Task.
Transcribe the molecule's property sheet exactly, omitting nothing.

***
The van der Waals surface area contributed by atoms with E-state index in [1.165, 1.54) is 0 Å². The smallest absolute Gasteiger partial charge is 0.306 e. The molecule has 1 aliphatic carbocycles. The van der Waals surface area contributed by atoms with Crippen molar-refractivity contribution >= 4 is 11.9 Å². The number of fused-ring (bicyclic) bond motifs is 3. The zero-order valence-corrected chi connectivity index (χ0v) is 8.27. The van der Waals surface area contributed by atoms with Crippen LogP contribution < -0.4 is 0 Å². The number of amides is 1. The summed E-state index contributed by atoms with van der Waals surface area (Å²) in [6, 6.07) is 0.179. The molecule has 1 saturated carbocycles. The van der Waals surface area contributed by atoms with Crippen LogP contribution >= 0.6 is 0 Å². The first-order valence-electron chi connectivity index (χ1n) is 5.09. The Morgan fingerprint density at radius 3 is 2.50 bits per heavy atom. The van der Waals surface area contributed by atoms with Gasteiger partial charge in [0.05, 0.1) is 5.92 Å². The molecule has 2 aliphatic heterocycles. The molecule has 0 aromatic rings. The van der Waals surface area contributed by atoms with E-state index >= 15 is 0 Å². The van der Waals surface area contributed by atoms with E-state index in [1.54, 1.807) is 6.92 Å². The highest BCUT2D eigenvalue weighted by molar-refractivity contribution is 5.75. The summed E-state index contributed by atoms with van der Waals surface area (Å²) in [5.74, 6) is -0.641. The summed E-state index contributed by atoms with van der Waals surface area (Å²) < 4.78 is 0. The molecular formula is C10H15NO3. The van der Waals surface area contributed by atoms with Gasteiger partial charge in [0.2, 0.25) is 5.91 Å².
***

The van der Waals surface area contributed by atoms with E-state index in [1.165, 1.54) is 0 Å². The smallest absolute Gasteiger partial charge is 0.306 e. The molecule has 1 aliphatic carbocycles. The van der Waals surface area contributed by atoms with Crippen molar-refractivity contribution >= 4 is 11.9 Å². The number of fused-ring (bicyclic) bond motifs is 3. The zero-order valence-corrected chi connectivity index (χ0v) is 8.27. The van der Waals surface area contributed by atoms with Crippen LogP contribution < -0.4 is 0 Å². The number of amides is 1. The summed E-state index contributed by atoms with van der Waals surface area (Å²) in [6, 6.07) is 0.179. The molecule has 1 saturated carbocycles. The van der Waals surface area contributed by atoms with Crippen LogP contribution >= 0.6 is 0 Å². The first-order valence-electron chi connectivity index (χ1n) is 5.09. The Morgan fingerprint density at radius 3 is 2.50 bits per heavy atom. The van der Waals surface area contributed by atoms with Gasteiger partial charge in [0.05, 0.1) is 5.92 Å². The molecule has 2 aliphatic heterocycles. The molecule has 0 aromatic rings. The van der Waals surface area contributed by atoms with E-state index >= 15 is 0 Å². The van der Waals surface area contributed by atoms with E-state index in [1.54, 1.807) is 6.92 Å². The highest BCUT2D eigenvalue weighted by molar-refractivity contribution is 5.75. The summed E-state index contributed by atoms with van der Waals surface area (Å²) in [5.74, 6) is -0.641. The summed E-state index contributed by atoms with van der Waals surface area (Å²) < 4.78 is 0. The molecular formula is C10H15NO3. The van der Waals surface area contributed by atoms with Gasteiger partial charge in [0.2, 0.25) is 5.91 Å².